RSP Architects on designing the Funan experience

By EdgeProp Singapore / EdgeProp Singapore | November 8, 2019 7:00 AM SGT
Prior to the redevelopment of Funan, RSP was already involved in the planning for eight years (Credit: CapitaLand)
SINGAPORE (EDGEPROP) - Although it has only been six months since CapitaLand’s Funan opened its doors to the public, the building has taken on a life of its own and is maintaining an unceasing buzz.
At 7am on most days, cyclists will ride through the indoor tracks, towards the bicycle hub, where some will freshen up before heading up to their offices.
This scene is in contrast with the retiree crowd that streams in later in the morning to enjoy brunch at Sinpopo Brand.
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These were some of the observations from senior architect Loh Zhu Ping and executive architect Shaziran Shahabdeen of RSP Architects Planners & Engineers who are behind Funan’s architecture together with Woods Bagot as the lead design consultant.
The bicycle hub at Funan houses amenities such as shower cabins, lockers, and a bicycle repair and pump station (Credit: CapitaLand)
“You still have a lot of people coming in at other times, especially the lunch crowd and on weekends,” says Shahabdeen, who adds that it “is quite important to have a mall that people will keep coming, and people will always find something interesting and new every time they are here.”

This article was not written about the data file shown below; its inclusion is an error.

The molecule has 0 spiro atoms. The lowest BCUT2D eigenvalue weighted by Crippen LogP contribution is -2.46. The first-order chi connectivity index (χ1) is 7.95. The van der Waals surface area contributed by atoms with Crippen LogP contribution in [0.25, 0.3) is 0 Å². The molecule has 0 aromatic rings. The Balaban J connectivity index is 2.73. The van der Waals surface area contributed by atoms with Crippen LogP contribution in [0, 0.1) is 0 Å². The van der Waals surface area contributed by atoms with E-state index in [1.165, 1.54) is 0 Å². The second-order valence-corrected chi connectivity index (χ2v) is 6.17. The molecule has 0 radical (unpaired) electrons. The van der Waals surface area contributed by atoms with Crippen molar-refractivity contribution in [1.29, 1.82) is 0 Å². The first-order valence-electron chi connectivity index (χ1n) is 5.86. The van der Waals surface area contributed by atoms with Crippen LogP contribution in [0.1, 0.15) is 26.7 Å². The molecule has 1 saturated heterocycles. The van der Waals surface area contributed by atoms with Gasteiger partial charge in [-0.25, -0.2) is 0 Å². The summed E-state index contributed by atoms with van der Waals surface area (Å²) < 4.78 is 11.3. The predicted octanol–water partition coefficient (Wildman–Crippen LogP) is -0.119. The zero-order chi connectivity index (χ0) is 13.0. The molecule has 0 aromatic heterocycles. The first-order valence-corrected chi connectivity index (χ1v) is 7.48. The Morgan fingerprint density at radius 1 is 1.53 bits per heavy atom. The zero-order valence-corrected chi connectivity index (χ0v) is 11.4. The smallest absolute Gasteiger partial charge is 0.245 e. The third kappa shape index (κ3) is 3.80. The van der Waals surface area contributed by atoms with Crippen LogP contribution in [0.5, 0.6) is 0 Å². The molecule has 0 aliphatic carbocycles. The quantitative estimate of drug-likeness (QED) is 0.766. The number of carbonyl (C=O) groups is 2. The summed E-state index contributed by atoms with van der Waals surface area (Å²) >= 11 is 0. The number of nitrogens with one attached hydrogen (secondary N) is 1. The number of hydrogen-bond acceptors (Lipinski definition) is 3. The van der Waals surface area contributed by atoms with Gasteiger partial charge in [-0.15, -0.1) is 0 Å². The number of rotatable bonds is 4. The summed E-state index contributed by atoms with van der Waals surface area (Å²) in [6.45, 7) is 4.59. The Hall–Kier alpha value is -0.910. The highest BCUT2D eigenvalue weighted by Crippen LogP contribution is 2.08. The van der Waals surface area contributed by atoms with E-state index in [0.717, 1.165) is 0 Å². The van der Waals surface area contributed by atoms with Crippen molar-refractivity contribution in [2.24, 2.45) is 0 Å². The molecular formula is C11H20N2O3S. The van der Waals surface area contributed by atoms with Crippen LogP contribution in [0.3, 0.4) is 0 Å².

Not an ordinary mall

Loh says the design of Funan is an “interesting departure” from what most other retail malls offer. While most are designed to pack as much leasable space into its floor plan as possible, one of the main design drivers for Funan came from CapitaLand’s “conscious decision” to open up more non-leasable spaces. “It is almost like co-opting this whole ‘POPS’ or ‘privately-owned public spaces’ concept inside the mall,” explains Loh.
The retail pods at the Tree of Life (Credit: Samuel Isaac Chua/ The Edge Singapore)
The Tree of Life, which the team from RSP designed, is one such breathing space. Loh and Shahabdeen have also dubbed it the ‘husband staircase’ or ‘lepak (Malay slang for ‘to chill’)space’. As the focus of the main atrium, the Tree of Life has selected sitting areas for phone-charging, perhaps for the husband to catch up with the latest Netflix hit while the wife tries on the clothes at the pop-up stores.
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“There’s only so much shopping you can do in two or three hours, and it gets exhausting after a while,” says Loh. “It is therefore important in any bustling development to also have space to just unwind and breathe, and that’s what we’re trying to do,” he adds.
Furthermore, Loh notes that the mall will gain more exposure on social media if the resting spaces are designed well and allow visitors to take selfies and photos and post them on Instagram or Facebook.
The tables and racks at pop-up stores encircling the Tree of Life are also provided by CapitaLand, which translates into lower overheads for tenants, especially for homegrown brands that are smaller in size and have a niche customer base.
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RSP’s Loh Zhu Ping and Shaziran Shahabdeen, in front of the Tree of Life (Credit: Samuel Isaac Chua/ The Edge Singapore)